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breaking news

Mom in Atlanta house fire dies one day after baby

Family at center of crashed BBC News interview talks about video going viral


The family of Pusan National University professor Robert Kelly unexpectedly crashed his interview with BBC News Friday and four days later, are talking about it.

The clip of the interview crashes shows Kelly  speaking discussing South Korean politics when Kelly's 4 year old daughter, Marion, opens the door to his office and happily jaunts in. Soon to follow is 8-month-old son, James, bouncing in a walker and moments later, Kelly's wife, Jung-a Kim, runs in, softly pulling the children away after a quick struggle.

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The BBC News YouTube upload of the incident has over 16 million views.

The family spoke to The Wall Street Journal about the incident, saying that the door to the office is typically locked.

"Most of the time they come back to me after they find the locked door," Jung-a said. "But they didn’t. And then I saw the door was open. It was chaos for me."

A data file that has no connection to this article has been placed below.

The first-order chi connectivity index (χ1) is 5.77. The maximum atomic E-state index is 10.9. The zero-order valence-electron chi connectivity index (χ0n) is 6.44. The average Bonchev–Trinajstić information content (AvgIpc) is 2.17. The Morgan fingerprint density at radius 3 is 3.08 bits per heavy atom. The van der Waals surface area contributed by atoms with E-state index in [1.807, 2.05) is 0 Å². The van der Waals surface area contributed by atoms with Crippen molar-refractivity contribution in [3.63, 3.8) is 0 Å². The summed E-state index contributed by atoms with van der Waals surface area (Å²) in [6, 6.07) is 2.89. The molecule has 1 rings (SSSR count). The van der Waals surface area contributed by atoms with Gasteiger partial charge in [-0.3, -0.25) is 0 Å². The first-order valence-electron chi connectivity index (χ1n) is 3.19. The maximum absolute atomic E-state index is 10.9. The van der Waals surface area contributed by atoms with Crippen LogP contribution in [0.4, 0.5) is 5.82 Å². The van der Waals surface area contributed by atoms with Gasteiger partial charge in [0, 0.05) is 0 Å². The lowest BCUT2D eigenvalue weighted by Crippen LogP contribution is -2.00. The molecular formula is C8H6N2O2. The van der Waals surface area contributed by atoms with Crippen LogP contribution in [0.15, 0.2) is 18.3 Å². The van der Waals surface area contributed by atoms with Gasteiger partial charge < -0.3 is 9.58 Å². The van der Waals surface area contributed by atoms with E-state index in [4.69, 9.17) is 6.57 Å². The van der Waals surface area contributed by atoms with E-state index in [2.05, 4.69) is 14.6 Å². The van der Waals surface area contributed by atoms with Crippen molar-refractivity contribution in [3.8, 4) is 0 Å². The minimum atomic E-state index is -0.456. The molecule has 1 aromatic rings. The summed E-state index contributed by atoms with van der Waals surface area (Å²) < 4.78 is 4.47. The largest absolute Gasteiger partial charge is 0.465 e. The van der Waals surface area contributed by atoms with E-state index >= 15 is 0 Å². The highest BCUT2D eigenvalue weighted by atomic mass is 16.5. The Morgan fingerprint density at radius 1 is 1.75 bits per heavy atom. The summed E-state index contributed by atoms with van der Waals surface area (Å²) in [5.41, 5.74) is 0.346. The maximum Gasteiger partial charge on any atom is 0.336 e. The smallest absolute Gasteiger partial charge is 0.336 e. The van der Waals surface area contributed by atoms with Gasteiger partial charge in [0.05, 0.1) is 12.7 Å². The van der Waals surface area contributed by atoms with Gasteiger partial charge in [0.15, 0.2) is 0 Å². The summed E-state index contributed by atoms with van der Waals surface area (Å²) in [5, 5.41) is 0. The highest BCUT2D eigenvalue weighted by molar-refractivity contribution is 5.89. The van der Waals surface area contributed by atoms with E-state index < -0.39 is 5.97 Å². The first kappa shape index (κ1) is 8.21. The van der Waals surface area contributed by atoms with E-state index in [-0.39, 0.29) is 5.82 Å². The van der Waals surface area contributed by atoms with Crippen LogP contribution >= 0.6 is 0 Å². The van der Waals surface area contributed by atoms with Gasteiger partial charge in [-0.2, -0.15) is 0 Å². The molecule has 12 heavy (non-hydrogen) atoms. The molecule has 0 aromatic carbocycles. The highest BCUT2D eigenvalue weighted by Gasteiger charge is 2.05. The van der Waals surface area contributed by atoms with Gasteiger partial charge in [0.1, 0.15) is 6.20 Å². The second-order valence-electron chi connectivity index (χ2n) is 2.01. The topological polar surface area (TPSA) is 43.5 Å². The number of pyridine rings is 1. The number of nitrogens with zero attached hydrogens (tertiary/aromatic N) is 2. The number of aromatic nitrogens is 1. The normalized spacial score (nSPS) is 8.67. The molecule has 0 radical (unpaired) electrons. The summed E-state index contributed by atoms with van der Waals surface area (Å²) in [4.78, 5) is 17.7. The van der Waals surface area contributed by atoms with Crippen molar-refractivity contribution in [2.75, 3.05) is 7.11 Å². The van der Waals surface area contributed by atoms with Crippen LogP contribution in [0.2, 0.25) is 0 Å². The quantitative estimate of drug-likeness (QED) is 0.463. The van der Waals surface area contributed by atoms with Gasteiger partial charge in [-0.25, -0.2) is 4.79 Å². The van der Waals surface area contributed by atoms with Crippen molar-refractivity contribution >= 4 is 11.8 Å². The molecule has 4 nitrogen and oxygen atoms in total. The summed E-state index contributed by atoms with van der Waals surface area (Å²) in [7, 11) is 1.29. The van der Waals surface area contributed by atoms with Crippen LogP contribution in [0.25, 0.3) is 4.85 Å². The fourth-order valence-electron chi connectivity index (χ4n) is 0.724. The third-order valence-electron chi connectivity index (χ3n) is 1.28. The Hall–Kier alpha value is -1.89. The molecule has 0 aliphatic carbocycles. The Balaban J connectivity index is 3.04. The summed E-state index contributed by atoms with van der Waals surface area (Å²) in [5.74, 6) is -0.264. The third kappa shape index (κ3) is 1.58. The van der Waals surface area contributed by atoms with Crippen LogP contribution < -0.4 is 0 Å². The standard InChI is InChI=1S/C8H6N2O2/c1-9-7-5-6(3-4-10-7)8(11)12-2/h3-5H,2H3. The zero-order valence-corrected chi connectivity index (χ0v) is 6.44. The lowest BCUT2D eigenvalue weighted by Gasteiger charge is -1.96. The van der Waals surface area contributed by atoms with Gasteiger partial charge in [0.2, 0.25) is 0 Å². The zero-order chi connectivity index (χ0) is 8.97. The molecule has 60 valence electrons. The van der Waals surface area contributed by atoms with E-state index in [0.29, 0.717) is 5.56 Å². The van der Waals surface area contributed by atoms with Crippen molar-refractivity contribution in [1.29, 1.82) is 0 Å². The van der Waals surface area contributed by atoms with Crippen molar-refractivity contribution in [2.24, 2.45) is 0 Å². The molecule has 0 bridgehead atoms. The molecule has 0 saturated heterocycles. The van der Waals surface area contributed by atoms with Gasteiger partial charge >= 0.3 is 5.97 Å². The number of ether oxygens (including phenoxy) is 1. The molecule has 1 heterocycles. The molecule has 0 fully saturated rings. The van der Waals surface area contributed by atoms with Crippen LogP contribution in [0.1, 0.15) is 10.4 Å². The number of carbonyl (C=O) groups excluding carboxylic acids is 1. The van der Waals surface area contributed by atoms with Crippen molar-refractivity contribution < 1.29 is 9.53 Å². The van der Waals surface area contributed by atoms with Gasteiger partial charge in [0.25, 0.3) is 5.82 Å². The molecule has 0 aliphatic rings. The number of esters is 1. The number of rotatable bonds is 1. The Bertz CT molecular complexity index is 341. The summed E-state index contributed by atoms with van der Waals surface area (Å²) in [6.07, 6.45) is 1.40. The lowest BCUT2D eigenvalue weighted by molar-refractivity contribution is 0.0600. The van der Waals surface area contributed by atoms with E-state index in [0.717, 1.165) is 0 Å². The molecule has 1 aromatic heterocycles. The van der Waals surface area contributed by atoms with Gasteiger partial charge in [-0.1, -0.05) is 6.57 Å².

On Tuesday, the family returned to the scene of the crime and appeared on BBC News  from their Busan, South Korea apartment days after going viral. This time they were all intentionally on camera.

Related: Dancing, gliding kids crash dad's BBC News interview, steal the show

"We've watched it multiple times … and our families have watched it as well and everyone seems to think it's pretty hysterical, so we understand why people find it enjoyable."

Jung-a said that things have been stressful since the video spread across the internet.

"We're trying to handle it," she said. "We're fine. Getting better."

"We laughed a lot," Jung-a said of their initial reaction.

"We were worried that the BBC would never call us again, actually," Kelly said. "That we had just completely blown our relationship with you."

BBC reporter James Menendez then asked the couple about assumptions by some that Jung-a was a nanny to the children and not their mother.

"We were pretty uncomfortable with it."

"I hope people just enjoy (the video), not argue over this thing because I'm not a nanny," Jung-a said of internet debates of whether or not she was a nanny. "That's the truth. So I hope they stop doing the arguing."

And for those wondering if Kelly didn't help escort the children out because he was wearing sweats or pajamas: "Yes, I was wearing pants," Kelly said.

Watch the full interview with BBC News below:


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